Back in high school, when I started going to the gym to lift weights regularly, a read a cautionary bit of advise in a magazine: motivation [for training] is easy to get, but difficult to maintain. This is true for practically everything, not just sports. But simply knowing this helps to prepare and compensate for flagging motivation.
One motivation-inducing concept that resonates for me personally is working on something that I think would last a long time. Actually, most things I do fall into this category: doing research and writing papers about it, teaching, drawing, photography. Playing with my daughter is there too.
Tim Urban nicely described the concept of transcending time by raising children in his blog post about Elon Musk. Elon reportedly views people as computers, hardware being the physical body and brain and software being the things people learn throughout their lives. In this framework, our children are one-half of ourselves in terms of their hardware, and we have a unique opportunity to contribute to development of their software by spending time with them.
Interestingly, this mind trick of convincing myself that I am working on something potentially long-lasting doesn’t work for personal development things, sports included. Old Japanese kendo sensei like asking novices, especially foreigners, “Why did you begin practicing kendo?” I think a more difficult question would be: “Why do you continuing practicing?” For me, habits really help here. Often, I go to practice simply because I’ve been doing for a long time. And then, another truism kicks in: motivation follows action.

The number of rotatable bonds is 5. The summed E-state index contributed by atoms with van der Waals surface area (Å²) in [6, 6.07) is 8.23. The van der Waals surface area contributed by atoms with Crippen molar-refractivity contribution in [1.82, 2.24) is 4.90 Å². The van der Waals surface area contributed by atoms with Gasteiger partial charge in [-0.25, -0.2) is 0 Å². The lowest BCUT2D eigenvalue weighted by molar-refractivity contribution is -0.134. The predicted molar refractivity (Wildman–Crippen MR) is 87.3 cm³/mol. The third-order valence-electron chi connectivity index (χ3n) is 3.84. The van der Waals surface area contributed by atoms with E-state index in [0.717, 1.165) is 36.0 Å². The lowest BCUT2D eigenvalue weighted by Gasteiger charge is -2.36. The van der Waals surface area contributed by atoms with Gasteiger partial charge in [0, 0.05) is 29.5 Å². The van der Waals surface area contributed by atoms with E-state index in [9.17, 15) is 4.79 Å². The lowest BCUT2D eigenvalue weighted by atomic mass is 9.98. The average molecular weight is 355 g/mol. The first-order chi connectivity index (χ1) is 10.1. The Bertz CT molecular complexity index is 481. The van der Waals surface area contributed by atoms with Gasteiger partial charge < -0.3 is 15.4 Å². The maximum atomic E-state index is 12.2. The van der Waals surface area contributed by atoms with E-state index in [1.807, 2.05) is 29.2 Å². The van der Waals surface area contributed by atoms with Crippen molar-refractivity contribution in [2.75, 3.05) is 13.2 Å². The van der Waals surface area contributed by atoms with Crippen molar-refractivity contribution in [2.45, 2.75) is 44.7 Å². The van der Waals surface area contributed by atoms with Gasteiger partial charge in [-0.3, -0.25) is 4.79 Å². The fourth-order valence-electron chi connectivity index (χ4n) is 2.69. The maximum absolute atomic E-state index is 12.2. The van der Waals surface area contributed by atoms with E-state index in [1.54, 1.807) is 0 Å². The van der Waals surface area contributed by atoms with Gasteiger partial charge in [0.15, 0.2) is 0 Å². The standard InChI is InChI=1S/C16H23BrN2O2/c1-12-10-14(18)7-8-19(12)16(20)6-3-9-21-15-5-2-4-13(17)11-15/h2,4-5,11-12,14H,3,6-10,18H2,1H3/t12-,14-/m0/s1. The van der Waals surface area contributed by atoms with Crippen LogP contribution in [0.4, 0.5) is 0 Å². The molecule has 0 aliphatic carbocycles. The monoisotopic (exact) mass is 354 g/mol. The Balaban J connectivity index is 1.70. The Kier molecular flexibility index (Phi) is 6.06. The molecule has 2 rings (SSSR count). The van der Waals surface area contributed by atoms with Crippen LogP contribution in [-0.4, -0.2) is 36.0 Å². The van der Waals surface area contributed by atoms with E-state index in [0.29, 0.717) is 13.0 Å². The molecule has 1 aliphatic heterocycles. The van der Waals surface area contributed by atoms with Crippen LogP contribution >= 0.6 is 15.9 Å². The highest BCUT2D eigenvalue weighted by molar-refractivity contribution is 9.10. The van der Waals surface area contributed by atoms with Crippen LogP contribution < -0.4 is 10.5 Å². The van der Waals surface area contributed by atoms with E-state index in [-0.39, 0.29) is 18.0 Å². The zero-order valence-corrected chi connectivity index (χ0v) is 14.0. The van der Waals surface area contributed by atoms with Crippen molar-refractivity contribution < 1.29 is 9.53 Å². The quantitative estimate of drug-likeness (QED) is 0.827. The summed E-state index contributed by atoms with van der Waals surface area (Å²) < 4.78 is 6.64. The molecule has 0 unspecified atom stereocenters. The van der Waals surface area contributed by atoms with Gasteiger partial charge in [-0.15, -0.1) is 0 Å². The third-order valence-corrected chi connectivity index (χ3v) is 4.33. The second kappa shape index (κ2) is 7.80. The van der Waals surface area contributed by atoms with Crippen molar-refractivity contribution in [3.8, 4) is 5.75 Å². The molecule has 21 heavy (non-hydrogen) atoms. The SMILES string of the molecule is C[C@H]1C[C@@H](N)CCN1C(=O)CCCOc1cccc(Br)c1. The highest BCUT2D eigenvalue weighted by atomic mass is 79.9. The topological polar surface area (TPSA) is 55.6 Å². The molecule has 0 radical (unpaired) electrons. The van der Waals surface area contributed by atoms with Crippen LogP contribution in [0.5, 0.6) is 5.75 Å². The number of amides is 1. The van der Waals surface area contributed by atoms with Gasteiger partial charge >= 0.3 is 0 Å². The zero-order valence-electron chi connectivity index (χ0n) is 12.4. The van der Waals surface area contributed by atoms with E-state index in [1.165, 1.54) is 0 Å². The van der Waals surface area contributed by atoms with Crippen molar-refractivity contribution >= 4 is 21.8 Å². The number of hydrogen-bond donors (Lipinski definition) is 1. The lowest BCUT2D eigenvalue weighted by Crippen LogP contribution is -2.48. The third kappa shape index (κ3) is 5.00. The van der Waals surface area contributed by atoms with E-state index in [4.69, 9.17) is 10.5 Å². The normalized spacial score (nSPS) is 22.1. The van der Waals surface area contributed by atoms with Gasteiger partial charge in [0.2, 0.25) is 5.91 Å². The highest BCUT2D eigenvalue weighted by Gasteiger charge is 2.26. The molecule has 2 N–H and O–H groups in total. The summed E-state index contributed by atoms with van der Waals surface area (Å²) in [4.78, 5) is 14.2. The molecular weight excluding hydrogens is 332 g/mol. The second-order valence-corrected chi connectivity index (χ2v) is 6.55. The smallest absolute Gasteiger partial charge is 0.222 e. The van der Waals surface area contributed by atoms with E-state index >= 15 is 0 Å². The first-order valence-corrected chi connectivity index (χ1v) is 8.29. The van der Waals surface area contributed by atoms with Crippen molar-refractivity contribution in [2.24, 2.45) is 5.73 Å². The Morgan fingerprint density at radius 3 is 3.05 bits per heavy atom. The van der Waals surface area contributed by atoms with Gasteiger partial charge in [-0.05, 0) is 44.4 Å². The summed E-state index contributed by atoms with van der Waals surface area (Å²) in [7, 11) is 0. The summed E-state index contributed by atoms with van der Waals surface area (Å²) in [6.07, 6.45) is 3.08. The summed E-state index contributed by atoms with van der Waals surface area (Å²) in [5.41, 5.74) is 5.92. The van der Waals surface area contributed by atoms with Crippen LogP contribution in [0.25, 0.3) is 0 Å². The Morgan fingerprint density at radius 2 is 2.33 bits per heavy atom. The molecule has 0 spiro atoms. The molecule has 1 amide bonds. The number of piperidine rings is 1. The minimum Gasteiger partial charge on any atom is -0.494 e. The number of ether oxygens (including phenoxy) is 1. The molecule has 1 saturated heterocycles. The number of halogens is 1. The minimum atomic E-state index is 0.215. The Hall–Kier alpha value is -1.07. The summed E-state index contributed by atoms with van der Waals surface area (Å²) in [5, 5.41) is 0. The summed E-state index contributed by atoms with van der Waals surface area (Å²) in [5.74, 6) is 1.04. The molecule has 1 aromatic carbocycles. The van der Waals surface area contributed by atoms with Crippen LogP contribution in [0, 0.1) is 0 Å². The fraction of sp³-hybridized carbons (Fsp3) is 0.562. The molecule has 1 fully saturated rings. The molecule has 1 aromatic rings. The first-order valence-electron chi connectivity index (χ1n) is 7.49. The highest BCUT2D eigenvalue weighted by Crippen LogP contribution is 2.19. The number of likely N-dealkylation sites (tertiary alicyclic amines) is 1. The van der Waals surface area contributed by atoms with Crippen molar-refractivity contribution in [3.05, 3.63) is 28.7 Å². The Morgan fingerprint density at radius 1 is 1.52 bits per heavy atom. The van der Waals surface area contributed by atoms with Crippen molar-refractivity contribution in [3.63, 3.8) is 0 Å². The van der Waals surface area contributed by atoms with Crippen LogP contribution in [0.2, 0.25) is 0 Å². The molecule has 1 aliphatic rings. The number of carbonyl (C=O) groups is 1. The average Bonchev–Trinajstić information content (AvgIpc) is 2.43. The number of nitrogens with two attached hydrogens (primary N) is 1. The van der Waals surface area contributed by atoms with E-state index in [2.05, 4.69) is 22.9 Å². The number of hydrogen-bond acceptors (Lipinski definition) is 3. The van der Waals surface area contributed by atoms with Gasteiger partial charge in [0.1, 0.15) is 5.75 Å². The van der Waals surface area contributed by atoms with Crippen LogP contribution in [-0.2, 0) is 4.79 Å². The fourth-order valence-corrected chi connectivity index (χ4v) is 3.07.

Habits are also dangerous, of course. if you do something mindlessly long enough, you lose the sight of what made you start in the first place. With lifting weights, I had exactly that experience a few years ago. What helped me shake this off was the fact that I injured my back and could not do my regular exercises. At that time, we were on vacation in Venice Beach, staying at an Airbnb for the first time. The place was owned by a young lady, who had lots of books on healthy lifestyle, fitness, etc. I must be in California after all, I thought. Also, the nearby Muscle Beach was bit of a holy land for me, because of it’s association with Arnold Schwarzenegger, my childhood hero. So I saw all the people, from muscleheads hanging out in the gym to wannabe Hollywood starlets shopping for healthy foods at the local supermarket, who were so different, but for whom dedication to physical training was obviously a core trait. I didn’t find any role models there per se, but I my motivation to thoughtfully train and a sense of fun of daily exercise was definitely renewed.
Perhaps, I need watch more kendo videos on YouTube or go through my favourite samurai movies?